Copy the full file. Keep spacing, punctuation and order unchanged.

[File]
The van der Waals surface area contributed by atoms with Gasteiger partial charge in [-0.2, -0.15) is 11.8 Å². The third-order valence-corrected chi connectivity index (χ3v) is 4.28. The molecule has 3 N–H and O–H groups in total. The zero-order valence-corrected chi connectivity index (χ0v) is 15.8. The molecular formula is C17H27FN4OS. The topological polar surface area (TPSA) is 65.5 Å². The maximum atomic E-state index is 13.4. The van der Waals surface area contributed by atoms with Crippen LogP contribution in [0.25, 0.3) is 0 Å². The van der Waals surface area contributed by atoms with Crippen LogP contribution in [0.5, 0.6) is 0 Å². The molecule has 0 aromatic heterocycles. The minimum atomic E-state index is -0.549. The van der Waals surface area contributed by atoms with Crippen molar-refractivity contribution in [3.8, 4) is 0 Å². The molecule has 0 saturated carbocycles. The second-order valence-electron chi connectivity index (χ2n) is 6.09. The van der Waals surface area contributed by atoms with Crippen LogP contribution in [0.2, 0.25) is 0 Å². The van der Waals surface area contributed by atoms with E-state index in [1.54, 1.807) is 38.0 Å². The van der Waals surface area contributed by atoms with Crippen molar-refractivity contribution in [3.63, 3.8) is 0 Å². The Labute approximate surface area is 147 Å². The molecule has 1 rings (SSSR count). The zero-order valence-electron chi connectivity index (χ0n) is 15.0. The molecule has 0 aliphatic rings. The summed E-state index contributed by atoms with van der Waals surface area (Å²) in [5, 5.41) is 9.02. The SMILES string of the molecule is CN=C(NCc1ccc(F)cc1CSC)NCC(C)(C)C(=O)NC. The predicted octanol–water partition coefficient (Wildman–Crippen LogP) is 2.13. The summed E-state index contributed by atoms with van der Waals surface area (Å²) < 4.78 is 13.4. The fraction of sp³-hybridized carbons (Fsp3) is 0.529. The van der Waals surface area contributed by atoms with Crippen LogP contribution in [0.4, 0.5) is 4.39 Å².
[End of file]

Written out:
The van der Waals surface area contributed by atoms with Gasteiger partial charge in [-0.2, -0.15) is 11.8 Å². The third-order valence-corrected chi connectivity index (χ3v) is 4.28. The molecule has 3 N–H and O–H groups in total. The zero-order valence-corrected chi connectivity index (χ0v) is 15.8. The molecular formula is C17H27FN4OS. The topological polar surface area (TPSA) is 65.5 Å². The maximum atomic E-state index is 13.4. The van der Waals surface area contributed by atoms with Crippen LogP contribution in [0.25, 0.3) is 0 Å². The van der Waals surface area contributed by atoms with Crippen LogP contribution in [0.5, 0.6) is 0 Å². The molecule has 0 aromatic heterocycles. The minimum atomic E-state index is -0.549. The van der Waals surface area contributed by atoms with Crippen molar-refractivity contribution in [3.8, 4) is 0 Å². The molecule has 0 saturated carbocycles. The second-order valence-electron chi connectivity index (χ2n) is 6.09. The van der Waals surface area contributed by atoms with Crippen LogP contribution in [0.2, 0.25) is 0 Å². The van der Waals surface area contributed by atoms with E-state index in [1.54, 1.807) is 38.0 Å². The van der Waals surface area contributed by atoms with Crippen molar-refractivity contribution in [3.63, 3.8) is 0 Å². The Labute approximate surface area is 147 Å². The molecule has 1 rings (SSSR count). The zero-order valence-electron chi connectivity index (χ0n) is 15.0. The molecule has 0 aliphatic rings. The summed E-state index contributed by atoms with van der Waals surface area (Å²) in [5, 5.41) is 9.02. The SMILES string of the molecule is CN=C(NCc1ccc(F)cc1CSC)NCC(C)(C)C(=O)NC. The predicted octanol–water partition coefficient (Wildman–Crippen LogP) is 2.13. The summed E-state index contributed by atoms with van der Waals surface area (Å²) < 4.78 is 13.4. The fraction of sp³-hybridized carbons (Fsp3) is 0.529. The van der Waals surface area contributed by atoms with Crippen LogP contribution in [0.4, 0.5) is 4.39 Å².